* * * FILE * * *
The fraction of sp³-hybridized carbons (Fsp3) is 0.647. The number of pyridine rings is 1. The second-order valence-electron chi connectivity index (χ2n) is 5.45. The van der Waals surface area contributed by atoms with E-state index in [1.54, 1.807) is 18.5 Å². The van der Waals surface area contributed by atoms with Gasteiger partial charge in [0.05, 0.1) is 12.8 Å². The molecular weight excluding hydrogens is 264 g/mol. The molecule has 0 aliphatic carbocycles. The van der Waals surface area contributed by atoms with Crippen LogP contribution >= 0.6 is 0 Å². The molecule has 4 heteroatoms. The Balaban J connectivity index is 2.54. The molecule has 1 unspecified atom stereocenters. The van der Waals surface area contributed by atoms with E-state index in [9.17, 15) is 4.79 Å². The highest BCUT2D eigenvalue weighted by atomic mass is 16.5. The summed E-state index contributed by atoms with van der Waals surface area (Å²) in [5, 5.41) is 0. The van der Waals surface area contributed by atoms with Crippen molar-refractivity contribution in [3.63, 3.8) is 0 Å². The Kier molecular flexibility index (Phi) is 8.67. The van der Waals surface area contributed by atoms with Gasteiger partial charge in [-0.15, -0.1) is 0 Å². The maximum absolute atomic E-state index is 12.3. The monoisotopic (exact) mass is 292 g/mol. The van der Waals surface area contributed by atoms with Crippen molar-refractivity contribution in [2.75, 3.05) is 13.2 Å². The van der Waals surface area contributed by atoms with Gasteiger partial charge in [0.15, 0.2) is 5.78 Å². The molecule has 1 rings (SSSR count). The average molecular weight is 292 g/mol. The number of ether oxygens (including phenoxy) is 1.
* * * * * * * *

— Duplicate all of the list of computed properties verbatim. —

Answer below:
The fraction of sp³-hybridized carbons (Fsp3) is 0.647. The number of pyridine rings is 1. The second-order valence-electron chi connectivity index (χ2n) is 5.45. The van der Waals surface area contributed by atoms with E-state index in [1.54, 1.807) is 18.5 Å². The van der Waals surface area contributed by atoms with Gasteiger partial charge in [0.05, 0.1) is 12.8 Å². The molecular weight excluding hydrogens is 264 g/mol. The molecule has 0 aliphatic carbocycles. The van der Waals surface area contributed by atoms with Crippen LogP contribution >= 0.6 is 0 Å². The molecule has 4 heteroatoms. The Balaban J connectivity index is 2.54. The molecule has 1 unspecified atom stereocenters. The van der Waals surface area contributed by atoms with E-state index in [9.17, 15) is 4.79 Å². The highest BCUT2D eigenvalue weighted by atomic mass is 16.5. The summed E-state index contributed by atoms with van der Waals surface area (Å²) in [5, 5.41) is 0. The van der Waals surface area contributed by atoms with Crippen molar-refractivity contribution in [3.63, 3.8) is 0 Å². The Kier molecular flexibility index (Phi) is 8.67. The van der Waals surface area contributed by atoms with Gasteiger partial charge in [-0.15, -0.1) is 0 Å². The maximum absolute atomic E-state index is 12.3. The monoisotopic (exact) mass is 292 g/mol. The van der Waals surface area contributed by atoms with Crippen molar-refractivity contribution in [2.75, 3.05) is 13.2 Å². The van der Waals surface area contributed by atoms with Gasteiger partial charge in [0.15, 0.2) is 5.78 Å². The molecule has 1 rings (SSSR count). The average molecular weight is 292 g/mol. The number of ether oxygens (including phenoxy) is 1.